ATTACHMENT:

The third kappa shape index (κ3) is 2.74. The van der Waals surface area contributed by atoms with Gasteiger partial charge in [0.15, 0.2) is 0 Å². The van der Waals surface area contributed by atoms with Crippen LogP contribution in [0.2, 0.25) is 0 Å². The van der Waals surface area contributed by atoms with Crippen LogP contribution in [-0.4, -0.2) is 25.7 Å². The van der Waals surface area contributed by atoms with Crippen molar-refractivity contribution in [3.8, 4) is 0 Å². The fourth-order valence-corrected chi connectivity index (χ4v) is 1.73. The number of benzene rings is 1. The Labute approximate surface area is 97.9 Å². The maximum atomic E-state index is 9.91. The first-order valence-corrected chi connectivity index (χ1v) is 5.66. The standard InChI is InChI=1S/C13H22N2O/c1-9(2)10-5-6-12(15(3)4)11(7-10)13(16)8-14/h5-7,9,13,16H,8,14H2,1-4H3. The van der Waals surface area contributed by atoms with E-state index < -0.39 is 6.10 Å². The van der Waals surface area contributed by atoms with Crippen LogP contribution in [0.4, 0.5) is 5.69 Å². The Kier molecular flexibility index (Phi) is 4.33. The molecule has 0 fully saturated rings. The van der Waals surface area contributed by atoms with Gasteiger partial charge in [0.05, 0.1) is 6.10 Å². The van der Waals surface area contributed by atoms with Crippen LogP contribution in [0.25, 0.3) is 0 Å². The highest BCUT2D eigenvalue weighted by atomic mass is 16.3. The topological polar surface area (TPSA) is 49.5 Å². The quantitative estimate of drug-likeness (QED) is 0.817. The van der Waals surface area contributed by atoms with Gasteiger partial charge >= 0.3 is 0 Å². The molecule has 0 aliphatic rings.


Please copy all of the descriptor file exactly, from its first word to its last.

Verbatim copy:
The third kappa shape index (κ3) is 2.74. The van der Waals surface area contributed by atoms with Gasteiger partial charge in [0.15, 0.2) is 0 Å². The van der Waals surface area contributed by atoms with Crippen LogP contribution in [0.2, 0.25) is 0 Å². The van der Waals surface area contributed by atoms with Crippen LogP contribution in [-0.4, -0.2) is 25.7 Å². The van der Waals surface area contributed by atoms with Crippen molar-refractivity contribution in [3.8, 4) is 0 Å². The fourth-order valence-corrected chi connectivity index (χ4v) is 1.73. The number of benzene rings is 1. The Labute approximate surface area is 97.9 Å². The maximum atomic E-state index is 9.91. The first-order valence-corrected chi connectivity index (χ1v) is 5.66. The standard InChI is InChI=1S/C13H22N2O/c1-9(2)10-5-6-12(15(3)4)11(7-10)13(16)8-14/h5-7,9,13,16H,8,14H2,1-4H3. The van der Waals surface area contributed by atoms with E-state index < -0.39 is 6.10 Å². The van der Waals surface area contributed by atoms with Crippen LogP contribution in [0.4, 0.5) is 5.69 Å². The Kier molecular flexibility index (Phi) is 4.33. The molecule has 0 fully saturated rings. The van der Waals surface area contributed by atoms with Gasteiger partial charge in [0.05, 0.1) is 6.10 Å². The van der Waals surface area contributed by atoms with Crippen LogP contribution in [0.25, 0.3) is 0 Å². The highest BCUT2D eigenvalue weighted by atomic mass is 16.3. The topological polar surface area (TPSA) is 49.5 Å². The quantitative estimate of drug-likeness (QED) is 0.817. The van der Waals surface area contributed by atoms with Gasteiger partial charge >= 0.3 is 0 Å². The molecule has 0 aliphatic rings.